The Economist (Print edition September 3rd, 2011)
September 11th 2001: Ten years on. “America has made mistakes over the past decade, but it cannot afford to drop its guard against al-Qaeda.”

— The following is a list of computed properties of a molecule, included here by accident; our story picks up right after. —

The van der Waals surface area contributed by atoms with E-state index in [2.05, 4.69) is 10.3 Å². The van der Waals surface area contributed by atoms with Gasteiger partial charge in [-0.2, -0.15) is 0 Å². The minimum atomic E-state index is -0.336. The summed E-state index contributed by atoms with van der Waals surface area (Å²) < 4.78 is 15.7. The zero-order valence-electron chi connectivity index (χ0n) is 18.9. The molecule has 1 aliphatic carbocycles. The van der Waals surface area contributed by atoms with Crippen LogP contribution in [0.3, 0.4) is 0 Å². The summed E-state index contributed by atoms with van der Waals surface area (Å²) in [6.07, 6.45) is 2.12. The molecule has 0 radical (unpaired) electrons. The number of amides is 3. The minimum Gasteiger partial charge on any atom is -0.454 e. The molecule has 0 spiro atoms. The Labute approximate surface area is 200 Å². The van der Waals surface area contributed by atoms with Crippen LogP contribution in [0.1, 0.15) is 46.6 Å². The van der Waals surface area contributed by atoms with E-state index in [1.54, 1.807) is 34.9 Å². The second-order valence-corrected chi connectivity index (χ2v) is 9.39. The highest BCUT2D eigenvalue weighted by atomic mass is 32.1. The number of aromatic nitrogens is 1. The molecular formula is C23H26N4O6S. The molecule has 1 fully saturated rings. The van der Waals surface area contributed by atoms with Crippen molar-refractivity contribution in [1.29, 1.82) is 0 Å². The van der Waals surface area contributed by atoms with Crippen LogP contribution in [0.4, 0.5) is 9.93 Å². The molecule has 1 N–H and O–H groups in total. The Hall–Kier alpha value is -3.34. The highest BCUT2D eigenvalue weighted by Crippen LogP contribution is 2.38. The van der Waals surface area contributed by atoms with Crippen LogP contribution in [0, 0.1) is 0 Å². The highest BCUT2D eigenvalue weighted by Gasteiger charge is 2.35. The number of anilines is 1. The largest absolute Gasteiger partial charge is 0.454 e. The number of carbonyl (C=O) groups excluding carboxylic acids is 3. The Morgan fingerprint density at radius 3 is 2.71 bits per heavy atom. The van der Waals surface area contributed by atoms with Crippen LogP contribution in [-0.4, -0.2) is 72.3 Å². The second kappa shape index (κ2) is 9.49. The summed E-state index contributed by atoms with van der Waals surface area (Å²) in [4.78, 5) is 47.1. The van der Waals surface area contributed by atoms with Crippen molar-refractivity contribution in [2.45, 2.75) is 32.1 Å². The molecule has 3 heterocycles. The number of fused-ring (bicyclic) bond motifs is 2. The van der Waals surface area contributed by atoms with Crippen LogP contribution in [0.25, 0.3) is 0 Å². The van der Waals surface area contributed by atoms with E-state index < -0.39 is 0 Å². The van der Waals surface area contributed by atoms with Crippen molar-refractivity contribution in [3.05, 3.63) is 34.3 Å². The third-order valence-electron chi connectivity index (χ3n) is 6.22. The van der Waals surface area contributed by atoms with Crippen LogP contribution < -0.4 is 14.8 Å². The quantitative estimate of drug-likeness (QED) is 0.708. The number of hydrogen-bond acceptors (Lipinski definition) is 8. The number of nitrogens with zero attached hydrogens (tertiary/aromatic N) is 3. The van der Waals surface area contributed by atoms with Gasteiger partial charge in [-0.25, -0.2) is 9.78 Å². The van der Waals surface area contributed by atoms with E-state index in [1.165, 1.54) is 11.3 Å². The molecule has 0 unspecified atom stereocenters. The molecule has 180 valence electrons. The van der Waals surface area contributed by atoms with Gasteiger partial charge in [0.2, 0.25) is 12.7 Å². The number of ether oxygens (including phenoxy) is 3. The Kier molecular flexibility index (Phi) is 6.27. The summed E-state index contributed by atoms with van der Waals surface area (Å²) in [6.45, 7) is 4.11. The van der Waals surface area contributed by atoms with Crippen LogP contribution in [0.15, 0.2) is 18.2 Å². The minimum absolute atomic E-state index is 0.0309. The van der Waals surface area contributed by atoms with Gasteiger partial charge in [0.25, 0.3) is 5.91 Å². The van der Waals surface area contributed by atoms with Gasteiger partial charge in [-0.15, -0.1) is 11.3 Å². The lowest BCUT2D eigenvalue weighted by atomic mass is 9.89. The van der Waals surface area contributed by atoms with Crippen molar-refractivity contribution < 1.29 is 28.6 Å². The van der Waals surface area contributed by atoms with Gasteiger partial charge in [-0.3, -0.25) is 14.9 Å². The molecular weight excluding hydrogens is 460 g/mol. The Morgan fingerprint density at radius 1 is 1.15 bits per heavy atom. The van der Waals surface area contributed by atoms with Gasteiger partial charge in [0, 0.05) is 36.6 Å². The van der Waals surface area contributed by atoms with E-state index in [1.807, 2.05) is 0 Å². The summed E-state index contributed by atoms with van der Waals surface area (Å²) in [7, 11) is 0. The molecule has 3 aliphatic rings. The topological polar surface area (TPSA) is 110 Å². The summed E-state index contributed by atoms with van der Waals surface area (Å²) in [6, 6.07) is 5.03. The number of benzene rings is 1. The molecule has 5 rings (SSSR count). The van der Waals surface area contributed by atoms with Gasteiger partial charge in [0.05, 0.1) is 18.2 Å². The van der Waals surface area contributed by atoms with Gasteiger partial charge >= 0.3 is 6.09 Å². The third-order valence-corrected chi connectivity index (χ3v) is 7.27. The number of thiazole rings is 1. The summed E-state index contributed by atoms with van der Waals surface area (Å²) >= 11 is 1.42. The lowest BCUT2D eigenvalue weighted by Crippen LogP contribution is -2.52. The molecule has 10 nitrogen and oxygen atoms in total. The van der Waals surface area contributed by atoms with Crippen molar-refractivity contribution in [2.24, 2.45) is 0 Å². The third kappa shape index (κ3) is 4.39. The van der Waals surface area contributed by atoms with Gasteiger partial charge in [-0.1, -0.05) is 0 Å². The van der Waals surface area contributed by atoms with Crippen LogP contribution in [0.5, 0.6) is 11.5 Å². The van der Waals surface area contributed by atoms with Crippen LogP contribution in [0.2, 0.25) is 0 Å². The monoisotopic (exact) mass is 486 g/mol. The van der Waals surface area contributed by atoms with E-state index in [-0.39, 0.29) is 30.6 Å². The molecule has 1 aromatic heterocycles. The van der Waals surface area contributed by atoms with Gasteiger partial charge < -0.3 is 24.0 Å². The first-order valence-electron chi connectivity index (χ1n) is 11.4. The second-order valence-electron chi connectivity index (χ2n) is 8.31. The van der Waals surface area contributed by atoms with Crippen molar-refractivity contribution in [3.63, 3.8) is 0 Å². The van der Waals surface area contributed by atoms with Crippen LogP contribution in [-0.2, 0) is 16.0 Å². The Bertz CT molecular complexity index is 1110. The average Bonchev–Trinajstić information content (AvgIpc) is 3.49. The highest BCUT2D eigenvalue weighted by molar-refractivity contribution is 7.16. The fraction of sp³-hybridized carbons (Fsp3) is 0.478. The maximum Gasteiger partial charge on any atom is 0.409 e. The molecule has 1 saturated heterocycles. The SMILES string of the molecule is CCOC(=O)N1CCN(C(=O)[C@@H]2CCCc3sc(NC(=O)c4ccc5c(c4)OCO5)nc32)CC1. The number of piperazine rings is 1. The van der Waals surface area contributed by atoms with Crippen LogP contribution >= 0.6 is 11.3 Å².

As America prepares to mark the tenth anniversary of the attacks on the twin towers and the Pentagon, the events of September 11th 2001 are still shaping history. The country’s fightback against al-Qaeda this past decade has been both relentless and, in many ways, successful. Even before its SEALs killed Osama bin Laden in May, America had eviscerated his organisation. Hundreds of its people have been captured and killed and many of its most dangerous plots thwarted. Its new second-in-command was killed just last month. Leon Panetta, a former director of the CIA and now defence secretary, gave a needless hostage to fortune when he said during a recent visit to Afghanistan that America was within reach of inflicting a “strategic defeat” on al-Qaeda. The organisation still has a dangerous presence in Yemen, among other places. But after a decade of intelligence-gathering, counter-attacks and defensive measures, America does seem a good deal less vulnerable than it was on September 10th ten years ago.